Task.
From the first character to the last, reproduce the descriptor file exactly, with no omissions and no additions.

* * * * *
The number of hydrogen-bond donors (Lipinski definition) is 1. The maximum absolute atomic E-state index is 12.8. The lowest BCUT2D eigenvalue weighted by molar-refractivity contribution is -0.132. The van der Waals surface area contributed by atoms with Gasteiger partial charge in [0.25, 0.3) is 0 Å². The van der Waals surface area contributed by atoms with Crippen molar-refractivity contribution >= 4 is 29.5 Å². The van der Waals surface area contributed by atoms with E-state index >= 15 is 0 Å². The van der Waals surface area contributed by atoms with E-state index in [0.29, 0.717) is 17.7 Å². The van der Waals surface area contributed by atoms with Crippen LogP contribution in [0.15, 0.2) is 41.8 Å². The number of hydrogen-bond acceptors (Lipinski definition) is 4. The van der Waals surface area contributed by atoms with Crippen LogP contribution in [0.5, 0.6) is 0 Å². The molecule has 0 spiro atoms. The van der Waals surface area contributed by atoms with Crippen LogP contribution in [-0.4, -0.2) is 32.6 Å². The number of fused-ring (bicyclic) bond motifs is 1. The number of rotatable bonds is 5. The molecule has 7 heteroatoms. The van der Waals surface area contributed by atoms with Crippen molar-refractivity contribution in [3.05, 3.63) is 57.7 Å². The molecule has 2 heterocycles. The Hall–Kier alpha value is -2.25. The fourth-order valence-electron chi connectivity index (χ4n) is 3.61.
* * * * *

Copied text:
The number of hydrogen-bond donors (Lipinski definition) is 1. The maximum absolute atomic E-state index is 12.8. The lowest BCUT2D eigenvalue weighted by molar-refractivity contribution is -0.132. The van der Waals surface area contributed by atoms with Gasteiger partial charge in [0.25, 0.3) is 0 Å². The van der Waals surface area contributed by atoms with Crippen molar-refractivity contribution >= 4 is 29.5 Å². The van der Waals surface area contributed by atoms with E-state index >= 15 is 0 Å². The van der Waals surface area contributed by atoms with E-state index in [0.29, 0.717) is 17.7 Å². The van der Waals surface area contributed by atoms with Crippen LogP contribution in [0.15, 0.2) is 41.8 Å². The number of hydrogen-bond acceptors (Lipinski definition) is 4. The van der Waals surface area contributed by atoms with Crippen LogP contribution in [0.5, 0.6) is 0 Å². The molecule has 0 spiro atoms. The van der Waals surface area contributed by atoms with Crippen LogP contribution in [-0.4, -0.2) is 32.6 Å². The number of fused-ring (bicyclic) bond motifs is 1. The number of rotatable bonds is 5. The molecule has 7 heteroatoms. The van der Waals surface area contributed by atoms with Crippen molar-refractivity contribution in [3.05, 3.63) is 57.7 Å². The molecule has 2 heterocycles. The Hall–Kier alpha value is -2.25. The fourth-order valence-electron chi connectivity index (χ4n) is 3.61.